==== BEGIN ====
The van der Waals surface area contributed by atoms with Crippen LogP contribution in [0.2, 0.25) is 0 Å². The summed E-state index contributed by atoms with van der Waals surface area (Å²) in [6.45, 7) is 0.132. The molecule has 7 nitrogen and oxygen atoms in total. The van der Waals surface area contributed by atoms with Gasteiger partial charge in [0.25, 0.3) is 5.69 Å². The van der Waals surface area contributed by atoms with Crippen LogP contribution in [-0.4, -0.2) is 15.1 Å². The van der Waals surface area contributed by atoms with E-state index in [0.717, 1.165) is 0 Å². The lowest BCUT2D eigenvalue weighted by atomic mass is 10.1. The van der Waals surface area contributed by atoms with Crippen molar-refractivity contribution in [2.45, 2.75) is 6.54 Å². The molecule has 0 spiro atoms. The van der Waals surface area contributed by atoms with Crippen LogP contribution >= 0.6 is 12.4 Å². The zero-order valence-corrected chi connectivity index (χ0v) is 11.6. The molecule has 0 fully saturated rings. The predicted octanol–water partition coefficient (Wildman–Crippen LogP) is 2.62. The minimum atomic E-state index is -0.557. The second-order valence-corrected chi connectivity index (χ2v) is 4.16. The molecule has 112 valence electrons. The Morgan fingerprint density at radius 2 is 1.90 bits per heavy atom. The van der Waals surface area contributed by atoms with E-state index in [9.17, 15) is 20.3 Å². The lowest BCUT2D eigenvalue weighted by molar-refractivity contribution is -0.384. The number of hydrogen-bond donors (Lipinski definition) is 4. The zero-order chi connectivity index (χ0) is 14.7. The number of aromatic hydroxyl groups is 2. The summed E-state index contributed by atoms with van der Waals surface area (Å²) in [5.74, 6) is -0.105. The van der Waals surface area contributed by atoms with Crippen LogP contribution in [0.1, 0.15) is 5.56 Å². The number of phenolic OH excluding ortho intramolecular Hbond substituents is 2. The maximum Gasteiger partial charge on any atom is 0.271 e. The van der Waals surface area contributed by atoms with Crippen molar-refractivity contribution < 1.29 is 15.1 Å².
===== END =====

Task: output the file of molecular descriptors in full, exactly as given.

The van der Waals surface area contributed by atoms with Crippen LogP contribution in [0.2, 0.25) is 0 Å². The summed E-state index contributed by atoms with van der Waals surface area (Å²) in [6.45, 7) is 0.132. The molecule has 7 nitrogen and oxygen atoms in total. The van der Waals surface area contributed by atoms with Gasteiger partial charge in [0.25, 0.3) is 5.69 Å². The van der Waals surface area contributed by atoms with Crippen LogP contribution in [-0.4, -0.2) is 15.1 Å². The van der Waals surface area contributed by atoms with E-state index in [0.717, 1.165) is 0 Å². The lowest BCUT2D eigenvalue weighted by atomic mass is 10.1. The van der Waals surface area contributed by atoms with Crippen molar-refractivity contribution in [2.45, 2.75) is 6.54 Å². The molecule has 0 spiro atoms. The van der Waals surface area contributed by atoms with Crippen LogP contribution >= 0.6 is 12.4 Å². The zero-order valence-corrected chi connectivity index (χ0v) is 11.6. The molecule has 0 fully saturated rings. The predicted octanol–water partition coefficient (Wildman–Crippen LogP) is 2.62. The minimum atomic E-state index is -0.557. The second-order valence-corrected chi connectivity index (χ2v) is 4.16. The molecule has 112 valence electrons. The Morgan fingerprint density at radius 2 is 1.90 bits per heavy atom. The van der Waals surface area contributed by atoms with E-state index in [9.17, 15) is 20.3 Å². The lowest BCUT2D eigenvalue weighted by molar-refractivity contribution is -0.384. The number of hydrogen-bond donors (Lipinski definition) is 4. The zero-order chi connectivity index (χ0) is 14.7. The number of aromatic hydroxyl groups is 2. The summed E-state index contributed by atoms with van der Waals surface area (Å²) in [5.74, 6) is -0.105. The van der Waals surface area contributed by atoms with Crippen LogP contribution in [0.1, 0.15) is 5.56 Å². The number of phenolic OH excluding ortho intramolecular Hbond substituents is 2. The maximum Gasteiger partial charge on any atom is 0.271 e. The van der Waals surface area contributed by atoms with Crippen molar-refractivity contribution < 1.29 is 15.1 Å².